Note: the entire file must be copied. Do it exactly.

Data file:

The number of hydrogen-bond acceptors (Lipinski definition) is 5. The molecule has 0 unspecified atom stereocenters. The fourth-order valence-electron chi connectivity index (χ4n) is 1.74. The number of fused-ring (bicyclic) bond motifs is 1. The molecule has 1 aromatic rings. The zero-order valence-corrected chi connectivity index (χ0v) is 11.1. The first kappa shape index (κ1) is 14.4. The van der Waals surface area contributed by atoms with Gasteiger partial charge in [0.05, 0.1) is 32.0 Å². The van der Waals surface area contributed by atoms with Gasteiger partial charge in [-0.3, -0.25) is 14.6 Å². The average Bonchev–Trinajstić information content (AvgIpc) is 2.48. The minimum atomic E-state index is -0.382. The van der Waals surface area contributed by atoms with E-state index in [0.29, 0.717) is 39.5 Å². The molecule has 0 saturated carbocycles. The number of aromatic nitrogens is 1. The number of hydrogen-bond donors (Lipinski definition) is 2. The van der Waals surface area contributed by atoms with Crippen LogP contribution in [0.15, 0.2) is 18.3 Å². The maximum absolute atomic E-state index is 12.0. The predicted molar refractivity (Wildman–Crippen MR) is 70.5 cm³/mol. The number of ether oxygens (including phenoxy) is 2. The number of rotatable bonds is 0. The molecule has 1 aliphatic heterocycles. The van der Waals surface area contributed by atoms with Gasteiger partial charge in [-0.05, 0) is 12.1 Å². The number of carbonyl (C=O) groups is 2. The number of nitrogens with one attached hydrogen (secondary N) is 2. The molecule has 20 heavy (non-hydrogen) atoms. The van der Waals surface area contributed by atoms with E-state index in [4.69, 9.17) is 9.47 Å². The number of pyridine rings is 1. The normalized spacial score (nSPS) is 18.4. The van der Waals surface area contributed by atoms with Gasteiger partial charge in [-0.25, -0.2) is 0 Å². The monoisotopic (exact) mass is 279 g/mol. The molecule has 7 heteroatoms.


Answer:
The number of hydrogen-bond acceptors (Lipinski definition) is 5. The molecule has 0 unspecified atom stereocenters. The fourth-order valence-electron chi connectivity index (χ4n) is 1.74. The number of fused-ring (bicyclic) bond motifs is 1. The molecule has 1 aromatic rings. The zero-order valence-corrected chi connectivity index (χ0v) is 11.1. The first kappa shape index (κ1) is 14.4. The van der Waals surface area contributed by atoms with Gasteiger partial charge in [0.05, 0.1) is 32.0 Å². The van der Waals surface area contributed by atoms with Gasteiger partial charge in [-0.3, -0.25) is 14.6 Å². The average Bonchev–Trinajstić information content (AvgIpc) is 2.48. The minimum atomic E-state index is -0.382. The van der Waals surface area contributed by atoms with E-state index in [0.29, 0.717) is 39.5 Å². The molecule has 0 saturated carbocycles. The number of aromatic nitrogens is 1. The number of hydrogen-bond donors (Lipinski definition) is 2. The van der Waals surface area contributed by atoms with Crippen LogP contribution in [0.15, 0.2) is 18.3 Å². The maximum absolute atomic E-state index is 12.0. The predicted molar refractivity (Wildman–Crippen MR) is 70.5 cm³/mol. The number of ether oxygens (including phenoxy) is 2. The number of rotatable bonds is 0. The molecule has 1 aliphatic heterocycles. The van der Waals surface area contributed by atoms with Gasteiger partial charge in [-0.05, 0) is 12.1 Å². The number of carbonyl (C=O) groups is 2. The number of nitrogens with one attached hydrogen (secondary N) is 2. The molecule has 20 heavy (non-hydrogen) atoms. The van der Waals surface area contributed by atoms with E-state index in [4.69, 9.17) is 9.47 Å². The number of pyridine rings is 1. The normalized spacial score (nSPS) is 18.4. The van der Waals surface area contributed by atoms with Gasteiger partial charge in [-0.25, -0.2) is 0 Å². The monoisotopic (exact) mass is 279 g/mol. The molecule has 7 heteroatoms.